Jana MacInnis, a senior geography and environmental studies student, earned second place in the undergraduate poster competition at the American Association of Geographers’ Great Plains/Rocky Mountain Regional Division Fall Meeting Oct. 6 at Kansas State University.
MacInnis presented “Changes in weather by elevation in a Colorado mountain environment during a winter storm event” from the annual department field studies course each winter in Silverton, Colorado, coordinated by Brandon Vogt, associate professor. She collected snow depth, temperature and humidity changes at different elevations before, during and after a winter storm on Jan. 11, 2018.
“I had so much fun, the Silverton class was a great way to learn about field techniques and how to use the data we collected,” MacInnis said. “Dr. Vogt’s enthusiasm for geography is infectious, his encouragement and assistance was instrumental in this project.”
MacInnis concluded that even with a dense set of weather stations, there were significant variations in snow depth, humidity and temperature that could not be collected by satellite. The additional data points create more accurate water budget and mountain-scale weather forecasting in alpine environments.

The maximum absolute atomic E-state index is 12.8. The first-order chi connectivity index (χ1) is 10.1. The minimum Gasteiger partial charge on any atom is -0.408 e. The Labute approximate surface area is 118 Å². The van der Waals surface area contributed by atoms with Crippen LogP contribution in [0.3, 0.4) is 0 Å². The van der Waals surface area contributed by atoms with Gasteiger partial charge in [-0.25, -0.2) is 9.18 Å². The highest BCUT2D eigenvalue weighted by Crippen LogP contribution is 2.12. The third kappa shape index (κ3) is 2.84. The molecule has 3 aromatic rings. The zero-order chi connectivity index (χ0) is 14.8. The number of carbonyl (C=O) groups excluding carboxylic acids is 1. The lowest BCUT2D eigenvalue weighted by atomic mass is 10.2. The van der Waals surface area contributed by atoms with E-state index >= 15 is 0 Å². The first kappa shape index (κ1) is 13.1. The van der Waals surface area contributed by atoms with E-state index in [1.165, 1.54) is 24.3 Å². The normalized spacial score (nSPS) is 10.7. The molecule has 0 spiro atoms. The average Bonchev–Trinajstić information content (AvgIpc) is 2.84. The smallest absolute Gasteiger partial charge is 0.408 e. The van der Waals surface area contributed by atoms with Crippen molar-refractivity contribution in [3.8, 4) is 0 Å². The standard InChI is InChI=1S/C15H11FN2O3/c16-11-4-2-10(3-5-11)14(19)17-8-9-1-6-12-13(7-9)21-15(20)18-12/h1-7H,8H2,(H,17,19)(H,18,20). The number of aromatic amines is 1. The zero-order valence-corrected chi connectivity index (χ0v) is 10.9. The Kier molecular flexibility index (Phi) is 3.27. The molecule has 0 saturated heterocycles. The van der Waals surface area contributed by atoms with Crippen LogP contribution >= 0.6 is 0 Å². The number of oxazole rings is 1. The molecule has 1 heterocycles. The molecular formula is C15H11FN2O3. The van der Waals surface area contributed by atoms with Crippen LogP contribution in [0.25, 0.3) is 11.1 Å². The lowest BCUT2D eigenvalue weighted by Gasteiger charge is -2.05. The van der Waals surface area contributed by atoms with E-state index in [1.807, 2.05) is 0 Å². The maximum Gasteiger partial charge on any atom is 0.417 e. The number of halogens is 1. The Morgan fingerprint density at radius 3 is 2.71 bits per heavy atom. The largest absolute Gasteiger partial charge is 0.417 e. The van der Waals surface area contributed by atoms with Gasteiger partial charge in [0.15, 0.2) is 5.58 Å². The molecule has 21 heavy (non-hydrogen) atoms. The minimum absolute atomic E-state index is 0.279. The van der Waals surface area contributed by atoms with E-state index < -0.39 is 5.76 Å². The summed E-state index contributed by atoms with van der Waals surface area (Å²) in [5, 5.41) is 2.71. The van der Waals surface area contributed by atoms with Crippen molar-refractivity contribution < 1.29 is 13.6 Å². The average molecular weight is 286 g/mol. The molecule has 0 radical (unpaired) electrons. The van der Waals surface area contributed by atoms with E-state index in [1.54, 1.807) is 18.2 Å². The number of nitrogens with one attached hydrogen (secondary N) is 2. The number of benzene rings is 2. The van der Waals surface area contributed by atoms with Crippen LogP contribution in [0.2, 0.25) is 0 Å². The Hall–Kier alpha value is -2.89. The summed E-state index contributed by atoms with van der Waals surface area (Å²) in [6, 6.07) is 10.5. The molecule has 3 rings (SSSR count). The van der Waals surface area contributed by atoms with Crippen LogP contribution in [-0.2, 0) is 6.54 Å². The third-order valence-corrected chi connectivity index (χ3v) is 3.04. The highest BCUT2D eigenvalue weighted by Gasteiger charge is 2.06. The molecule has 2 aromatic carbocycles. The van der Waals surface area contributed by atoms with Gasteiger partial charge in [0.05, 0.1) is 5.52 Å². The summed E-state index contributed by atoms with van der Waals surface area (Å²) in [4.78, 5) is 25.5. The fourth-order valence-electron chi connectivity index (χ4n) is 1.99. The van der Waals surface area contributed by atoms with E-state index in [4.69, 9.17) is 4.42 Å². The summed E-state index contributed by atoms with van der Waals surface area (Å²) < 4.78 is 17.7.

“Jana is one of the best, most proactive and most curious students I’ve instructed,” Vogt said. “Jana goes beyond what is required to get an A, and this has and will continue to pay off big time. There is no doubt that Jana will one day earn her Ph.D. and will specialize in cryosphere research.”
Emily Skop, professor and chair of the Geography and Environmental Studies Department, said “Vogt and Skop have co-published on the Silverton Field Experience, and find that place-based, experiential learning makes geography come to life, situating everything into a context that helps students grasp how geography shapes the world around us,.”